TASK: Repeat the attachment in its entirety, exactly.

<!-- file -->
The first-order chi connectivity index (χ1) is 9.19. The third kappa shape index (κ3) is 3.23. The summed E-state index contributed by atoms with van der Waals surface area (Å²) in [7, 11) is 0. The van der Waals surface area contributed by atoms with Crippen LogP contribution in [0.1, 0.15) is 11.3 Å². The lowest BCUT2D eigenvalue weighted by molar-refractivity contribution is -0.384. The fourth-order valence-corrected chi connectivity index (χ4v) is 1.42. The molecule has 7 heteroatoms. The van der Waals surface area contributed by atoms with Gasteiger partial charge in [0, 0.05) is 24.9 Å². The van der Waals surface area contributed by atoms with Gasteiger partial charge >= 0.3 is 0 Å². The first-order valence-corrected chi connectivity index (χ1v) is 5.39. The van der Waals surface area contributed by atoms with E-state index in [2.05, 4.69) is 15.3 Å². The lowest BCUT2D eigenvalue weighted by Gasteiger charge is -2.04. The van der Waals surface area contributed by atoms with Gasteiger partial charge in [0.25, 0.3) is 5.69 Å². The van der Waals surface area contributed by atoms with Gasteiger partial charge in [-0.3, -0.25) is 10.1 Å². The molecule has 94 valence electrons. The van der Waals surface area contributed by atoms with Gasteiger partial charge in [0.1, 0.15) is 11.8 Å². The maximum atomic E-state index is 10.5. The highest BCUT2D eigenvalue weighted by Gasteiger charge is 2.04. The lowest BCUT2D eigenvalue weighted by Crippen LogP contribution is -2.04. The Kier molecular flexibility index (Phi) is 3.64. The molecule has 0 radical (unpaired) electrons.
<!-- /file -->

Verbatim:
The first-order chi connectivity index (χ1) is 9.19. The third kappa shape index (κ3) is 3.23. The summed E-state index contributed by atoms with van der Waals surface area (Å²) in [7, 11) is 0. The van der Waals surface area contributed by atoms with Crippen LogP contribution in [0.1, 0.15) is 11.3 Å². The lowest BCUT2D eigenvalue weighted by molar-refractivity contribution is -0.384. The fourth-order valence-corrected chi connectivity index (χ4v) is 1.42. The molecule has 7 heteroatoms. The van der Waals surface area contributed by atoms with Gasteiger partial charge in [0, 0.05) is 24.9 Å². The van der Waals surface area contributed by atoms with Gasteiger partial charge >= 0.3 is 0 Å². The first-order valence-corrected chi connectivity index (χ1v) is 5.39. The van der Waals surface area contributed by atoms with E-state index in [2.05, 4.69) is 15.3 Å². The lowest BCUT2D eigenvalue weighted by Gasteiger charge is -2.04. The van der Waals surface area contributed by atoms with Gasteiger partial charge in [0.25, 0.3) is 5.69 Å². The van der Waals surface area contributed by atoms with Gasteiger partial charge in [-0.3, -0.25) is 10.1 Å². The molecule has 94 valence electrons. The van der Waals surface area contributed by atoms with Gasteiger partial charge in [0.1, 0.15) is 11.8 Å². The maximum atomic E-state index is 10.5. The highest BCUT2D eigenvalue weighted by Gasteiger charge is 2.04. The lowest BCUT2D eigenvalue weighted by Crippen LogP contribution is -2.04. The Kier molecular flexibility index (Phi) is 3.64. The molecule has 0 radical (unpaired) electrons.